November 29, 2021

COVID-19 treatment now being used on close contacts without positive test result – Live 5 News WCSC

CHARLESTON, S.C. (WCSC) – As South Carolina continues to see COVID-19 cases climb, one of the tools in the state’s arsenal to fight the pandemic is now able to be used in more people and more places.

Monoclonal antibodies had only been being used once a person had tested positive and was at a high risk of severe disease, but now they’re able to be given if someone at higher risk has had close contact with someone who has COVID-19, said Dr. Jane Kelly who is the assistant state epidemiologist with the Department of Health and Environmental Control.

Another change is that the antibodies used to have to be given using an IV, but now they can be given in what’s called a subcutaneous injection which will make it possible for more medical providers to offer them.

Unlike the antibodies one’s body makes on its own, these monoclonal antibodies are made in a lab and given out to help kick-start someone’s immune system, Kelly explained, but they’re not a perfect solution since they only last around 90 days and are 70% effective at preventing hospitalizations and deaths.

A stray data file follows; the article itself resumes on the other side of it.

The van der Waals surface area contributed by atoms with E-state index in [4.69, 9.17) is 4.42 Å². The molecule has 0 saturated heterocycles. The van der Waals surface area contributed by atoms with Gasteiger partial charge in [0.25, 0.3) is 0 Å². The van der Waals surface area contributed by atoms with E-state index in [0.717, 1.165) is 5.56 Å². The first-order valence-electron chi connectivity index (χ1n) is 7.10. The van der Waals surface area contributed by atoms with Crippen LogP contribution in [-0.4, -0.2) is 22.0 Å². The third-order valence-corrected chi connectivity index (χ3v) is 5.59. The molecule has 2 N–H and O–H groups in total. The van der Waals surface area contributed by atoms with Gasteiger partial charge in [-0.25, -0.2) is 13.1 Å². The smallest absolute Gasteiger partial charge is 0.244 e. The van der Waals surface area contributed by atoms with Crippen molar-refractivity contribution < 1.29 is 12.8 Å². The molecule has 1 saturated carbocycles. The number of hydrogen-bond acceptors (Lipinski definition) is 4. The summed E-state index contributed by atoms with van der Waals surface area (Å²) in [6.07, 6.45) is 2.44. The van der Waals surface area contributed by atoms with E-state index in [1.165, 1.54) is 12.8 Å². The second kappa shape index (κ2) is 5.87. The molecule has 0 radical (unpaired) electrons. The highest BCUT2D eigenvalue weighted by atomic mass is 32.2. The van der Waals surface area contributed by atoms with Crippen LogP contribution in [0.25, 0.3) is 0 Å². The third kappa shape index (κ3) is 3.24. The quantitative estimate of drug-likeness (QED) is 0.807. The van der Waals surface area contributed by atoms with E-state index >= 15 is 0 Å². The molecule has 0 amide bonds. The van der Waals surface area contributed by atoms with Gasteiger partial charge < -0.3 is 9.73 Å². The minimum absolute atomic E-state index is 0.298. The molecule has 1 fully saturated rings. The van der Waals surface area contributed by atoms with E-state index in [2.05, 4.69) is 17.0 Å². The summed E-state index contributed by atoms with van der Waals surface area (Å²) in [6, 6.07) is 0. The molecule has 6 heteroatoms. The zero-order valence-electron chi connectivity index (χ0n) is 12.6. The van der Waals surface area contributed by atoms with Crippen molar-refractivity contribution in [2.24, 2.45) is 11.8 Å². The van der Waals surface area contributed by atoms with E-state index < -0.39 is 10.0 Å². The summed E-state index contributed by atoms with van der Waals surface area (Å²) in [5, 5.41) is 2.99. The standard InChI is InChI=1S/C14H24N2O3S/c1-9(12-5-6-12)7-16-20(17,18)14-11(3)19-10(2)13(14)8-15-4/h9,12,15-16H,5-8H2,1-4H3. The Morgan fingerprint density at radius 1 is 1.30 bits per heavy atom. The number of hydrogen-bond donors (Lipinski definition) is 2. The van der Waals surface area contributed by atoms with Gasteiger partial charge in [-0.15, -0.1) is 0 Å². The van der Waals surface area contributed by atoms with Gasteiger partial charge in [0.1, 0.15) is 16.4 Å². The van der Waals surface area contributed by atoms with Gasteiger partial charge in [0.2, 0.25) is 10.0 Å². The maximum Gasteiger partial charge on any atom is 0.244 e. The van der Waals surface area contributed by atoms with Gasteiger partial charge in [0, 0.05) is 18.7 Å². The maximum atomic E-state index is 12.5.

“Monoclonal antibodies, they’re a temporary fix, they’re a strong temporary fix, but they won’t protect you from future infections and you need to wait 90 days after you get them before you can be vaccinated,” she said.

Vaccines, meanwhile, help the body produce its own antibodies so it learns how to fight off the virus itself, she added.

To date, DHEC said more than 16,000 South Carolinians have gotten monoclonal antibodies, which the agency said has prevented around 2,000 hospitalizations and 200 deaths.

Right now, Kelly said the state has enough of them to meet current needs.

There are more than half a dozen places where you can get the antibodies in the Lowcountry, and more providers are applying to offer the treatment.

The current list includes:

MUSC University Hospital

  • Roper Hospital
  • Coastal Pediatrics
  • Omnicare of Charleston
  • Trident Medical Center
  • DaVita Walterboro
  • Bon Secours Roper St. Francis Hospital
  • Williamsburg Regional Hospital
  • Georgetown Memorial Hospital
  • Fresenius Winyah

For the full list, click here.

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